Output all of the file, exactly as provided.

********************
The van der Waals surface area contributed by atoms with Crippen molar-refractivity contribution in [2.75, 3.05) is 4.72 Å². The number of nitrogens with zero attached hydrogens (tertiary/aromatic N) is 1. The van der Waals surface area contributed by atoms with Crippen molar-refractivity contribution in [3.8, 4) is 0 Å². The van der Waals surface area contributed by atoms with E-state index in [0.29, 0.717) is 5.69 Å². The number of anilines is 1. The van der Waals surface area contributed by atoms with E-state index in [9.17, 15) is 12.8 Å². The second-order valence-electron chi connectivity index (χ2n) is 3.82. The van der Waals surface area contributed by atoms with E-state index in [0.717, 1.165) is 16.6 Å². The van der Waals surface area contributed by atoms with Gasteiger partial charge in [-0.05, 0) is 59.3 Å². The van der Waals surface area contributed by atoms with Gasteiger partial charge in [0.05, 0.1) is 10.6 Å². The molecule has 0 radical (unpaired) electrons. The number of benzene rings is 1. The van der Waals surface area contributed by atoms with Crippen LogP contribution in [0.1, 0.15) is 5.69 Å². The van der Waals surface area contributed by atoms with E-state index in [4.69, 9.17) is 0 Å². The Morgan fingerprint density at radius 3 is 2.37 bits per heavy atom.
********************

The van der Waals surface area contributed by atoms with Crippen molar-refractivity contribution in [2.75, 3.05) is 4.72 Å². The number of nitrogens with zero attached hydrogens (tertiary/aromatic N) is 1. The van der Waals surface area contributed by atoms with Crippen molar-refractivity contribution in [3.8, 4) is 0 Å². The van der Waals surface area contributed by atoms with E-state index in [0.29, 0.717) is 5.69 Å². The number of anilines is 1. The van der Waals surface area contributed by atoms with E-state index in [9.17, 15) is 12.8 Å². The second-order valence-electron chi connectivity index (χ2n) is 3.82. The van der Waals surface area contributed by atoms with E-state index in [0.717, 1.165) is 16.6 Å². The van der Waals surface area contributed by atoms with Gasteiger partial charge in [-0.05, 0) is 59.3 Å². The van der Waals surface area contributed by atoms with Gasteiger partial charge in [0.05, 0.1) is 10.6 Å². The molecule has 0 radical (unpaired) electrons. The number of benzene rings is 1. The van der Waals surface area contributed by atoms with Crippen LogP contribution in [0.1, 0.15) is 5.69 Å². The van der Waals surface area contributed by atoms with E-state index in [4.69, 9.17) is 0 Å². The Morgan fingerprint density at radius 3 is 2.37 bits per heavy atom.